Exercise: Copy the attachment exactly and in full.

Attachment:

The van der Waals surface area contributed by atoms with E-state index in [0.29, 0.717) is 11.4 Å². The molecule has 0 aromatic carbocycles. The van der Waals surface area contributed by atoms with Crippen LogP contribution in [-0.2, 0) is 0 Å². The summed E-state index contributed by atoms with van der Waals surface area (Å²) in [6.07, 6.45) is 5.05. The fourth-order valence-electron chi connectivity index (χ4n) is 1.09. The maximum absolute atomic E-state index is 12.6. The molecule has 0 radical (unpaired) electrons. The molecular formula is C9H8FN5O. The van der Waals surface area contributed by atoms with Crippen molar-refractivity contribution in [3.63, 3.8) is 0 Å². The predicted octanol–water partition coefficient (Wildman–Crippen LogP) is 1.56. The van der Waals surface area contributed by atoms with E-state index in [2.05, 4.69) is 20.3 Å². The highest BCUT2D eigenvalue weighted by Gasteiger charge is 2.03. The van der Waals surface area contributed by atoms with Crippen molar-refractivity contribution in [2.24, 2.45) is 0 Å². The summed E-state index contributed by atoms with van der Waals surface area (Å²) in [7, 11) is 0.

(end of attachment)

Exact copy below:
The van der Waals surface area contributed by atoms with E-state index in [0.29, 0.717) is 11.4 Å². The molecule has 0 aromatic carbocycles. The van der Waals surface area contributed by atoms with Crippen LogP contribution in [-0.2, 0) is 0 Å². The summed E-state index contributed by atoms with van der Waals surface area (Å²) in [6.07, 6.45) is 5.05. The fourth-order valence-electron chi connectivity index (χ4n) is 1.09. The maximum absolute atomic E-state index is 12.6. The molecule has 0 radical (unpaired) electrons. The molecular formula is C9H8FN5O. The van der Waals surface area contributed by atoms with Crippen molar-refractivity contribution in [3.63, 3.8) is 0 Å². The predicted octanol–water partition coefficient (Wildman–Crippen LogP) is 1.56. The van der Waals surface area contributed by atoms with E-state index in [2.05, 4.69) is 20.3 Å². The highest BCUT2D eigenvalue weighted by Gasteiger charge is 2.03. The van der Waals surface area contributed by atoms with Crippen molar-refractivity contribution in [2.24, 2.45) is 0 Å². The summed E-state index contributed by atoms with van der Waals surface area (Å²) in [7, 11) is 0.